Mount June is the tallest peak in the undesignated Hardesty Mountain wilderness area about 20-25 miles east/southeast of Eugene, Oregon and offers an easy trail to a rocky-topped summit with views from Mt. Hood to Diamond Peak. The summit is the site of a former fire lookout. In the 1920's, there was a 50 foot pole platform there which was then replaced with a wooden tower and cabin quarters. Long since abandoned and detroyed, the only thing left are some foundation pillars and a couple of USGS markers.
There is an easy trail of just over a mile and 900 feet elevation gain to the summit but this one also is connected to nearby Hardesty Mountain and many other trails that would allow multiple ways to reach the summit including an 18 mile round-tripper with over 4000 feet of elevation gain for those traiing for much bigger things. The easy trail can also be combined with the Sawtooth Trail to bag Hardesty and get in almost 10 miles with 2100 feet of elevation gain.
Views of other nearby Old Cascades peaks include Fairview Peak, Bohemia Mountain and the rocky pillar, Sawtooth Rock (which is on the connecting trail to Hardesty Mountain). And even though this peak is fairly close to one of Oregon's larger towns, be on the lookout for large wildlife including deer and black bear (who like to browse in the meadows).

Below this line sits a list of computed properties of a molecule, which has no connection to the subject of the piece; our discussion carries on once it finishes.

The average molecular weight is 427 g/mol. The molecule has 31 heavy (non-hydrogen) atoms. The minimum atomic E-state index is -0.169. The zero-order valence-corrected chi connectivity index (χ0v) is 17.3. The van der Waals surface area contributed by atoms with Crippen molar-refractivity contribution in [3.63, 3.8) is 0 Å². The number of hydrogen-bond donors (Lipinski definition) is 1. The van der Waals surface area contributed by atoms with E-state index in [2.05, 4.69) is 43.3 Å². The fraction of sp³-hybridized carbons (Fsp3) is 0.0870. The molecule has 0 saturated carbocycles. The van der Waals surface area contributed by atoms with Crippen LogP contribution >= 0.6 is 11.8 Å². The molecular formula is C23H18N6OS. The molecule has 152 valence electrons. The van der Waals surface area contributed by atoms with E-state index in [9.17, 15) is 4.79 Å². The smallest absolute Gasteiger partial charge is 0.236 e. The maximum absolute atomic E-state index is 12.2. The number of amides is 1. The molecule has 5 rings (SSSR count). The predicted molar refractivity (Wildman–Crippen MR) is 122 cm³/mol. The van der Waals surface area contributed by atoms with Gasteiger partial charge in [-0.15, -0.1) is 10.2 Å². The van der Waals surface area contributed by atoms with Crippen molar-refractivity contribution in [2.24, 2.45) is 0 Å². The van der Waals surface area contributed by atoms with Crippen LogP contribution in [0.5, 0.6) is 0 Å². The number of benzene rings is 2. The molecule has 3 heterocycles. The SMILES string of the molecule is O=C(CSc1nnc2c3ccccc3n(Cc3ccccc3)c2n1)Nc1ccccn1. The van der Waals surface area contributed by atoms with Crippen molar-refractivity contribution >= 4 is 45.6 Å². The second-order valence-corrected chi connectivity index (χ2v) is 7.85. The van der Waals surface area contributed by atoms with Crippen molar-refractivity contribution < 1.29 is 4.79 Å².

Enjoy these areas while you can. The Clinton Administration passed the Roadless Area Conservation Rule to protect this and 2 million other acres in Oregon but the Bush Administration repealed that putting this area at risk. This is not intended to be a political statement, I could care less about either of them, just trying to prompt you to enjoy these areas before loggers or suburbs get them.
Getting ThereTake I-5 south of Eugene, OR to Oakridge Exit 188A. Then follow Highway 58 east for 11.2 miles to Dexter Dam and turn right at the sign for Lost Creek. Go 3.5 miles to Eagles Crest Road and turn left over a small bridge. Take Eagles Crest Road 7.6 miles toa fork and veer left following the brown hikers sign. This is Road 20-1-14 and you will take this 2.6 miles to where the pavement ends and continue on on this road another 3.5 miles of gravel. You will then come to a small triangle of roads on the left. Take either left, the first or second one, they meet up in a few short yards. This is Road 1721 and you are only on this for .1 miles to Road 941 on the left. This road is somewhat steep and rutted and may not be the best for low-clearance cars. Take this road .4 miles to the trailhead sign on the right.
Red TapeNo fees or permits required! Yay!
CampingThis area is within the Laying Creek Municipal Watershed and as such, overnight camping is not allowed. You can find many campgrounds back on Highway 58 if needed but this is such a short hike, it really is a day use area.
Cottage Grove Ranger District